With such an embodiment as illustrated in FIG. 2, there is no difficulty in producing high-quality print characters, and the cross-sectional area for the head can be made small, since the number of pressure chambers and nozzles in each head is reduced in inverse proportion to the number of heads which are combined to produce a continuous row of dots. However, the distance laterally between the left nozzles 4 and the right nozzles 7 is determined by the thickness of the vibration plates 5, 5' and the thickness of the piezoelectric elements 6, 6'. As a practical matter, as with the prior art shown in FIG. 1, the condition arises during printing where while one character is being printed by one row, the other row, if it is to be efficiently used, is already printing another character. Accordingly, this embodiment requires a complex control system capable of printing two characters simultaneously. Furthermore, a delicate adjustment is required in establishing the physical relationship between the heads and more particularly the nozzles 4, 7 on the opposed heads so as to exactly shift the vertical position of one linear row of nozzle relative to the other linear row of nozzles by one-half the pitch distance between the centerlines of the nozzles in a row. This additional requirement for precision assembly raises the cost of the printer head and is a disadvantage of this type of printing apparatus.
The print head in accordance with this invention eliminates the various deficiencies described above and provides an inexpensive and small-sized head for a printer which produces print characters of high density.
With reference to FIGS. 3-6, the print head 8 of this invention includes an intermediate plate 11 having pressure chambers 12, 16 formed in both side planar surfaces by chemical etching. The pressure chambers 12, 16 have a depth of approximately 50 microns. The construction on both side surfaces of the intermediate plate 11 is substantially similar, and the description which follows relates to the left side as seen in FIGS. 3 and 4 but is equally applicable to the right side with the exceptions as described more fully hereinafter. The nozzles 13 of the left side of the intermediate plate 11 connect to the pressure chambers 12 through elongated, tapering ducts 26, and the pressure chambers 12 connect at their other ends to the feed reservoir 14. As best seen in FIG. 4, the ducts 26 are arrayed in a fanlike pattern, and the pressure chambers 12 are distributed along an arc such that the length of every duct and the path for delivery of ink to the nozzles are substantially the same, and ink is discharged uniformly from every nozzle. Ink is discharged in the outward direction perpendicular to the plane of the paper of FIG. 3. A passage 15 connects the feed reservoir 14 to a supply of ink (not shown) through a duct member 25. The same pattern of pressure chambers, ducts and reservoir is formed on the opposite surface of the intermediate plate 11 and provides ink to the right side (FIG. 3) row of nozzles 17. However, as best seen in FIG. 5, pressure chambers 16 on the right side of the intermediate plate 11 are angularly offset along substantially the same arc from the pressure chambers 12 on the left side of intermediate plate 11. The jet nozzles 17 on the right side of intermediate plate 11 are displaced in the direction of the linear row of nozzles by half of the pitch distance d from the nozzles 13 on the left side of intermediate plate 11. Otherwise, the spacing d between the nozzles in the linear direction of the nozzle row is the same for both rows.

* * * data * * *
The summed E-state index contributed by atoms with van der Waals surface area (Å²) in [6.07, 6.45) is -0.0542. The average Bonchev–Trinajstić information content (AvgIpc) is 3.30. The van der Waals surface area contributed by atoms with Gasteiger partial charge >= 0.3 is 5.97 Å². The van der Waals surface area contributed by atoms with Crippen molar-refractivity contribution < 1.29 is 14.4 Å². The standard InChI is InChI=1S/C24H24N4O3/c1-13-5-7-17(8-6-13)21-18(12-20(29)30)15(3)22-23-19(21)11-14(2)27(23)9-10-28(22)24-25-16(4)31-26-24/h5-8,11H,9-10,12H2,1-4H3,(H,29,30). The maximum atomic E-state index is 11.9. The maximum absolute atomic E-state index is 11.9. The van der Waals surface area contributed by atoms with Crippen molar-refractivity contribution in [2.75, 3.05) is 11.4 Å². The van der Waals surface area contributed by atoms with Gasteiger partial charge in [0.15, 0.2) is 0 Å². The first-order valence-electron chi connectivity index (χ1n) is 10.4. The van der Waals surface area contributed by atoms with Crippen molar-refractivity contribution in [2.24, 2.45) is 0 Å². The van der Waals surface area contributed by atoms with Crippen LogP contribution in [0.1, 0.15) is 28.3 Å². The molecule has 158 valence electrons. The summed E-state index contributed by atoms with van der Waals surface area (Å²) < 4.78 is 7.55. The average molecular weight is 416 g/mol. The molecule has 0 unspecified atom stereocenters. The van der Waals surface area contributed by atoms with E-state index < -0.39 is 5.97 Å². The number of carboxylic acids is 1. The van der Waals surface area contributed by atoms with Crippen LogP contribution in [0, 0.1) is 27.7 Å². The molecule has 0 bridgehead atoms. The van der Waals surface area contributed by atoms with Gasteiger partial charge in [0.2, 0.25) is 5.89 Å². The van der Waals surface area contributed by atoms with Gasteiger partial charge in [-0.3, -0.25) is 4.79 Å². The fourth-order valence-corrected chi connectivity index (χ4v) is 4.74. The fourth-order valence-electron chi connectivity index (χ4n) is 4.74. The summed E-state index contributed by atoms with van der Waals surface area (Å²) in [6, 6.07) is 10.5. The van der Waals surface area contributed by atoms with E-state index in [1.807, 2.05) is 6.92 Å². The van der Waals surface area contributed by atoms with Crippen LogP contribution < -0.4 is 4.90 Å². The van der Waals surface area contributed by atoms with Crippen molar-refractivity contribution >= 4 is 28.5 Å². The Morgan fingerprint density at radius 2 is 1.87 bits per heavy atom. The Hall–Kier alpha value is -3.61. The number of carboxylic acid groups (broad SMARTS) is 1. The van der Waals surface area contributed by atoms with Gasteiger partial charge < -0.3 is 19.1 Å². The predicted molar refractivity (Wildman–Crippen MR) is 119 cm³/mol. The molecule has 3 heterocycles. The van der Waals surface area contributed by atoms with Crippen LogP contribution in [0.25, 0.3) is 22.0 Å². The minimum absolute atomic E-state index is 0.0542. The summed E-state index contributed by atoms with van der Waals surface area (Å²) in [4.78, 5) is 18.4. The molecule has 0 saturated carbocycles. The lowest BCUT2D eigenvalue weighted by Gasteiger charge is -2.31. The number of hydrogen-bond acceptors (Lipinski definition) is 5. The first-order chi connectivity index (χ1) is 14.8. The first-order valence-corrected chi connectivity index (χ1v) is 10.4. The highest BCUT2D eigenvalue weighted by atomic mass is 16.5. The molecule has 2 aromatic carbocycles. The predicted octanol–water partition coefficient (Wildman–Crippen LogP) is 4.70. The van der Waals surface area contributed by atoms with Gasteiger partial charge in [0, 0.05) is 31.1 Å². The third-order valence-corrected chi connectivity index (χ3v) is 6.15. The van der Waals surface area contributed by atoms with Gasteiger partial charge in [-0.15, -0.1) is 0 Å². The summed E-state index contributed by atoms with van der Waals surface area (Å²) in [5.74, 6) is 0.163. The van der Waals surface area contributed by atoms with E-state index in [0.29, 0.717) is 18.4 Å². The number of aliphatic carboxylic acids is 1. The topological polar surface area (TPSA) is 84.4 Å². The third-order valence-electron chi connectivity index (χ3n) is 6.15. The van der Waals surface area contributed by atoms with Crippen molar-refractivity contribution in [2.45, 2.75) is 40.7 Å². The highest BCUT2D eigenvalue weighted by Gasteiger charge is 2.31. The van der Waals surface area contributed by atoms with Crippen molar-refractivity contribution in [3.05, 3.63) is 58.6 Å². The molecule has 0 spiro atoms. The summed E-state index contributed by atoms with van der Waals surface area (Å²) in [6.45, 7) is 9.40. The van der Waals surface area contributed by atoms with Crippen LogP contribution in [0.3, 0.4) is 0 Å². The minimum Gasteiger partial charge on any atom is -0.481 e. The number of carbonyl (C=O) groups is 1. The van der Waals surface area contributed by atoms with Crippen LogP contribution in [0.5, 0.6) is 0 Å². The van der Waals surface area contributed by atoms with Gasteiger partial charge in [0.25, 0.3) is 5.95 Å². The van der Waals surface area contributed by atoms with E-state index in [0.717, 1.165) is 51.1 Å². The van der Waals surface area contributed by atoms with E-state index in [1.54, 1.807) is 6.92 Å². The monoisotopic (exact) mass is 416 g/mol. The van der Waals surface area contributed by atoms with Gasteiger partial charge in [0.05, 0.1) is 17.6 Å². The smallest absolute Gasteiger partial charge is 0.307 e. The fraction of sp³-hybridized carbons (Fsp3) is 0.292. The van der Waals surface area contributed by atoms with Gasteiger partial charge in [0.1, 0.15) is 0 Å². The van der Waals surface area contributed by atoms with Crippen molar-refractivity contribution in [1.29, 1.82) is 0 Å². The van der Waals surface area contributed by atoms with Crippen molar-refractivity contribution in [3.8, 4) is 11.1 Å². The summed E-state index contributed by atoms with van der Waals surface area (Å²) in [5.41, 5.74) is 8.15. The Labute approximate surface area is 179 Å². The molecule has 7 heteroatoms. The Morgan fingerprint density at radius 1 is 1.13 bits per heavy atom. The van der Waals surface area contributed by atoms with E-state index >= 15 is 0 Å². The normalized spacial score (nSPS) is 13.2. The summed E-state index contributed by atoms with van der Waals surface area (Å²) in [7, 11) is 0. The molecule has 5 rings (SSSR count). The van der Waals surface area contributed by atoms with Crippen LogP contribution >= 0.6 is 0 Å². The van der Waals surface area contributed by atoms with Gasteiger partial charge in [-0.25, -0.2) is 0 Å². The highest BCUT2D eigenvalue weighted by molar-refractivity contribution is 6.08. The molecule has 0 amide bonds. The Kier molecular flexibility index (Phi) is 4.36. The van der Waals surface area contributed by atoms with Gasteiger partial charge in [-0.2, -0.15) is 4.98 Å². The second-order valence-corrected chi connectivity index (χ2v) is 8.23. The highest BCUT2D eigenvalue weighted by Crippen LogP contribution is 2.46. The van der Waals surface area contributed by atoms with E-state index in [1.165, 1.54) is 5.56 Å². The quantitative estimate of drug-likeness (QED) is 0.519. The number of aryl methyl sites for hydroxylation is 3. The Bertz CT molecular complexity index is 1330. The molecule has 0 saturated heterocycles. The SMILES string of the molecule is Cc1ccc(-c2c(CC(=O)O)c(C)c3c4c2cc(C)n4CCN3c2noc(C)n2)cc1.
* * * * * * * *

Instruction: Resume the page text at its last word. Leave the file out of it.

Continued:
The pressure chambers 12, 16 are substantially circular in side view (FIGS. 4 and 5), with the center of the chambers on one side of the intermediate plate 11 being located substantially at the midpoint of the arc between pressure chambers on the other side of the intermediate plate 11. Accordingly, the circular base of a recessed pressure chamber 16 is reinforced from the opposite side by an unrecessed neck portion 30 formed between pressure chambers 12. The pressure chambers 12 are similarly reinforced by the neck portions (not shown) of the opposite surface.